Diabetes Mellitus

Mehak Nisar Butt

1st Year MBBS, Islamabad Medical and Dental College

Diabetes mellitus, a chronic metabolic condition, is a rapidly rising global problem with significant social, health, and economic ramifications. In 2010, it was projected that 285 million people worldwide (about 6.4 percent of the adult population) were affected by this condition. In the absence of better control or cure, this figure is expected to rise to 430 million. The rise can be attributed to two factors: an aging population and obesity. Furthermore, nearly half of all putative diabetics are not diagnosed until ten years after the commencement of the disease, implying that the true worldwide diabetes prevalence must be enormous.1

Diabetes diagnosis

Age, BMI, and blood glucose concentration are the most critical criteria in the diagnosis of diabetes mellitus (DM). Because multiple elements are involved in DM, a doctor's diagnosis is challenging, and the diagnosis is prone to human error. A blood test does not provide enough information to diagnose the condition correctly. Based on the factors listed in patients, a vector support machine (SVM) was used to predict the diagnosis of diabetes. The output variable has three categories: without diabetes, tendency to diabetes, and diabetes. With Colombian patients, an SVM was obtained with an accuracy of 99.2 percent, while with a data set of patients of a different ethnic origin, an accuracy of 65.6 percent was obtained.2

Types of diabetes

Bornstein and Trewhella (in press) investigated the plasma insulin content of 11 diabetics using the sensitive technique of assaying tiny quantities of insulin reported by Bornstein (1950). Three people had insulin on hand, while the other eight didn't. We've now looked into the available plasma insulin content of two different kinds of human diabetes that have been linked to a shortage of insulin and reasons other than insulin deficiency (Lawrence, 1951). The first kind is usually young and is characterized by fast increasing ketosis and severe weight loss, as well as the need for insulin to survive. The second group comprises primarily of obese middle-aged women with similar levels of hyperglycemia and glycosuria but no ketosis or significant weight loss. Low-carbohydrate diets without insulin can easily control their diabetes, especially if they lose weight.3 Consistently high blood sugar levels are a hallmark indication of diabetes. This is caused by either a complete lack of insulin production (type 1 diabetes), a reduced amount of insulin production (type 2 diabetes), or insulin resistance (both types of diabetes) (inability of body cells to take up glucose). Mature onset diabetes of the young (MODY), a type 2 diabetes, and gestational diabetes, which affects pregnant women mostly in the second or third trimester, are two further kinds of diabetes. Insulin resistance in the brain is now referred to as type-3 diabetes. Aside from environmental and nutritional factors that increase the risk of diabetes, genetic makeup and gene mutations have a role in the disease's expression.4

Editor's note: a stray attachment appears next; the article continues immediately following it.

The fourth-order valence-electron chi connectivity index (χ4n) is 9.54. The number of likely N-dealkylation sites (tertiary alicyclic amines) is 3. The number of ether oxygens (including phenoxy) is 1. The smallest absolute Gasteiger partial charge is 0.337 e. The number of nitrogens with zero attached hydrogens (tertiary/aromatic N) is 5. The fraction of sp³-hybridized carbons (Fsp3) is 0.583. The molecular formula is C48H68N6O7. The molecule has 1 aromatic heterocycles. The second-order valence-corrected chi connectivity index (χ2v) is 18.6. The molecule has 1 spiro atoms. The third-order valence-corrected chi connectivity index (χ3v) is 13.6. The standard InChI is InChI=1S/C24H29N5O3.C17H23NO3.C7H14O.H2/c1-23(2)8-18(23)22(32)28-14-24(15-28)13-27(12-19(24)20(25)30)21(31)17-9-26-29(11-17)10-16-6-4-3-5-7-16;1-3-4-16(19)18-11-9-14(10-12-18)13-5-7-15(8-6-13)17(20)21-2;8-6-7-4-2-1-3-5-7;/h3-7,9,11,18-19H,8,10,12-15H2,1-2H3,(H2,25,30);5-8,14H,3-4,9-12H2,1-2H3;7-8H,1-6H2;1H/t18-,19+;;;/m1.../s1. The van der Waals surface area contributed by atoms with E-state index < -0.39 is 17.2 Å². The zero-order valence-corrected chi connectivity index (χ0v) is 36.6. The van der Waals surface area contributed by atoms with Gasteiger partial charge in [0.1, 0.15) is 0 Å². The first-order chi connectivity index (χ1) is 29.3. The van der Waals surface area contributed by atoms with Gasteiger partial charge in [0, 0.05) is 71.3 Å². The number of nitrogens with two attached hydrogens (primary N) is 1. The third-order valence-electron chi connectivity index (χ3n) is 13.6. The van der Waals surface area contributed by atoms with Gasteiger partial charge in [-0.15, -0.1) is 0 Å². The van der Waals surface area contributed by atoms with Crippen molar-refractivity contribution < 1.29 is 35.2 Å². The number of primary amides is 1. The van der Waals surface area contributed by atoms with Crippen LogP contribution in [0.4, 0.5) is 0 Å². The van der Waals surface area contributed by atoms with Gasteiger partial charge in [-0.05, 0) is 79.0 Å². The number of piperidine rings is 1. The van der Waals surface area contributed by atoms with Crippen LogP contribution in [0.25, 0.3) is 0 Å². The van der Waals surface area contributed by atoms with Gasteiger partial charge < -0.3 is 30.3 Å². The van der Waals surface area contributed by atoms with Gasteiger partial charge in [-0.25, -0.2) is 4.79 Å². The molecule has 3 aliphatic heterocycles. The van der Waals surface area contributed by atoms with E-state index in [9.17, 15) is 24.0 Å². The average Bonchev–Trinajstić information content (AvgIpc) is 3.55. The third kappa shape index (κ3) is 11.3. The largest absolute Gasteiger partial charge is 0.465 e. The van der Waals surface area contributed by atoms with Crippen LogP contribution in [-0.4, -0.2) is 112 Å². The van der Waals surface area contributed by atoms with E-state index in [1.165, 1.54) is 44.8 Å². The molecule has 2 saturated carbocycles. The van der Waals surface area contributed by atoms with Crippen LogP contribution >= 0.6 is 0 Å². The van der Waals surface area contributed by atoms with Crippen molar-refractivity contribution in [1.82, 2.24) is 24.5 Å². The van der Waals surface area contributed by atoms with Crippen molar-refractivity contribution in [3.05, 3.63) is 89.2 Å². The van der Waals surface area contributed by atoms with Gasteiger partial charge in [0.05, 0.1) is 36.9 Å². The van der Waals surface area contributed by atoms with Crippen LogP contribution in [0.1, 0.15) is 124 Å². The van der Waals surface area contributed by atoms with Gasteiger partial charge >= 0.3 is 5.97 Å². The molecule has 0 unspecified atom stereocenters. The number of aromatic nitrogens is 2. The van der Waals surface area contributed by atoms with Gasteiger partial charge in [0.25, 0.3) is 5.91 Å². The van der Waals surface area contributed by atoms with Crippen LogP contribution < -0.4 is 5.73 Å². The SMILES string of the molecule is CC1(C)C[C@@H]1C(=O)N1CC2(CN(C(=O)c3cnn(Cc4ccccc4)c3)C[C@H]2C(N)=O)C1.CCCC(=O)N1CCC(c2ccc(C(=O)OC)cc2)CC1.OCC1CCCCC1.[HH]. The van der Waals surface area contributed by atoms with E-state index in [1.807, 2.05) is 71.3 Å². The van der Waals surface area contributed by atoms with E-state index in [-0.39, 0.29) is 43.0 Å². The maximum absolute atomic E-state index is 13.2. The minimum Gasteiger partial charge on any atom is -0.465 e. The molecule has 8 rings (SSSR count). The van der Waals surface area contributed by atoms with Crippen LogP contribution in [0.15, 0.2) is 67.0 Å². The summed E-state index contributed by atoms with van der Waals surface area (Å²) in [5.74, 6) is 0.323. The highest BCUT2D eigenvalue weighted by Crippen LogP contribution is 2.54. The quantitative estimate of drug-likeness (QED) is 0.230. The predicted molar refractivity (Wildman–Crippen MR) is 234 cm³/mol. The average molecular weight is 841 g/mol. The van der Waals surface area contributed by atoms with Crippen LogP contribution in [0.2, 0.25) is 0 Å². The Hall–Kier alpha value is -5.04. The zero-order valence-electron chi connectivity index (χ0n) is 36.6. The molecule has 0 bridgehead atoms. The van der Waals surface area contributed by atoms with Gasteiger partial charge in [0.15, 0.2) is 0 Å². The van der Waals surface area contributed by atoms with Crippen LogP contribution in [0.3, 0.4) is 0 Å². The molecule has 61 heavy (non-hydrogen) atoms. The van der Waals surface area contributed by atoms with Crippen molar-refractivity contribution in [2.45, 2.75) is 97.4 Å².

Stress and diabetes mellitus

Stress may play a role in diabetes-related persistent hyperglycemia, albeit its exact role is unknown. Although retrospective human research imply that stress can trigger Type I diabetes, animal studies contradict this, with certain stressors having either facilitatory or inhibitory effects on disease progression. Human studies in people with diabetes are equally perplexing, with some indicating that stress can cause hyperglycemia, hypoglycemia, or have no effect on glycemic status at all.In animal models of Type II diabetes, there is more consistent data confirming the significance of stress. However, there are few human research on the impact of stress on the progression of Type II diabetes. Behavioral or pharmacologic stress management may help significantly to diabetes therapy, according to intervention studies. (All rights reserved, 2016 APA, PsycINFO Database Record).5

Menopause and diabetes mellitus

An increase in and central redistribution of adipose tissue, as well as a decrease in energy expenditure, occur during the menopausal transition. There is also a decrease in insulin secretion and sensitivity, as well as an increased risk of T2DM. MHT improves glucose metabolism in both women with and without T2DM, and it may even delay the beginning of the disease. MHT should be given to women with T2DM based on their risk of cardiovascular disease (CVD). Oral oestrogens may be favoured in women with T2DM and minimal CVD risk, but transdermal 17-oestradiol is preferred in women with T2DM and coexisting CVD risk factors, such as obesity. A progestogen having neutral effects on glucose metabolism, such as progesterone, dydrogesterone, or transdermal norethisterone, should be taken in any scenario. T2DM in postmenopausal women should be treated primarily through lifestyle changes, including as diet and exercise. The majority of them will eventually require medication. Antidiabetic drugs should be chosen based on the patient's unique characteristics and comorbidities, as well as the treatments' metabolic, cardiovascular, and bone effects.6